Kirsty McLuckie: Outcry at outdoor noise

As the weather warms up and bank holidays loom, we might risk venturing outside and encountering our neighbours a bit more.

Image: Flash concept/Adobe
Image: Flash concept/Adobe

But socialising, DIY or gardening in the sunshine can spark disputes if you aren’t careful.

Having a peaceful afternoon ruined by blaring music or thundering power tools is bad enough, but some activities next door can make lives truly miserable.

So can we all agree on a fixed set of rules before summer kicks off?

Website Price Your Job has brought in gardening expert Harry Bodell to put together a list of garden etiquette which should, if adhered to, avoid annoying the neighbours.

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Just as construction work should be limited to the hours of 8am to 6pm, Monday to Friday, and end by 1pm on a Saturday, Bodell says it’s a good idea to do the same for lawn mowing – but at the weekend, make sure doesn’t start till after 10am.

I’d say this goes for chainsawing, drilling and anything else likely to ruin a lie-in too.

Trampolines can be a source of strife. Apparently, the use of the Google search term “neighbours’ trampoline” has more than doubled in the last month, and I can’t imagine it is for any positive reason.

Part of the problem can be the invasion of privacy involved in a set of eyes rhythmically hoving into view above your fenceline – better to place the trampoline away from any shared borders.

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Smoke from a barbecue is another possible nuisance, but the positioning should change with the wind direction – and if washing is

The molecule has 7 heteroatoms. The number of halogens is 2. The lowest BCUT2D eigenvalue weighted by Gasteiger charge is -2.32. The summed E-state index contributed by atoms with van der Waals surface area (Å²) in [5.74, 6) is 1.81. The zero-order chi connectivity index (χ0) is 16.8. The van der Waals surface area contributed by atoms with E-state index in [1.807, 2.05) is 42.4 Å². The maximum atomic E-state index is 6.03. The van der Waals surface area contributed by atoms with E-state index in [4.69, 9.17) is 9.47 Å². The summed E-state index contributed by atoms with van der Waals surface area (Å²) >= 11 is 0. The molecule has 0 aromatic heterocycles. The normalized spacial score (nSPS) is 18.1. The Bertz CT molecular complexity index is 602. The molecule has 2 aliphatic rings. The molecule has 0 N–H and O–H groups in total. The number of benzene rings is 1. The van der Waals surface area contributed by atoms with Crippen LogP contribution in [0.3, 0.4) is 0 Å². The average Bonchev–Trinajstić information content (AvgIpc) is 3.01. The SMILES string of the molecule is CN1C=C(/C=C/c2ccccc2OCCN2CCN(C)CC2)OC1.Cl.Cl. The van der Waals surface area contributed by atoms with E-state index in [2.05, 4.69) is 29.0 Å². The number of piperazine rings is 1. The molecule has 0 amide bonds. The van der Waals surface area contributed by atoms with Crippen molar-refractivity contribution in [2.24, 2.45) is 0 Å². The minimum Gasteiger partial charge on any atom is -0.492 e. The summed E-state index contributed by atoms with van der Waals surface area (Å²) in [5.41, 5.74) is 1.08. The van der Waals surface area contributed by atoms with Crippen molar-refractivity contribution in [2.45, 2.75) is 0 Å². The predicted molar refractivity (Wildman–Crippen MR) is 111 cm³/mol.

hanging on the line.

More than 650,000 homes in the UK now have a hot tub. The noise level of these can reach 67 decibels. Add the sound of chatter and they can be annoying late at night.

Agreeing to a cut-off time with neighbours – perhaps with an invitation to let them use the tub occasionally – is a good starting

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point to avoid conflict.

Family pets are another flashpoint, and a barking dog is the sort of noise pollution which could have legal

implications.

Even painting a garden fence can be a bone of contention. Changes must have the permission of the fence owner, regardless of which

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way the fence faces.

This week it was reported that a couple in Essex had lost their decade-long legal battle with neighbours, sparked by a difference of opinion over a fence and six inches of land. Philip and Denise New are now covering the costs of the dispute, estimated to stand at £30,000.

The case comes down to whether or not the boundary was moved slightly to avoid a drain when the couple replaced panels in a communal fence in 2010.

Commenting, Jonathan Rolande of the National Association of Property Buyers says it is not an isolated case, with a marked rise in neighbourly disputes over the past 12 months. Unsurprisingly, he advises against escalating hostilities unless it is absolutely necessary.

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He explains: “A dispute with a neighbour can have repercussions far beyond the legal costs. Sellers must disclose any formal dispute to a potential buyer – and few want to take on somebody else’s problem.

“My advice is therefore to try and rise above petty disputes if you can.”

- Kirsty McLuckie is property editor at The Scotsman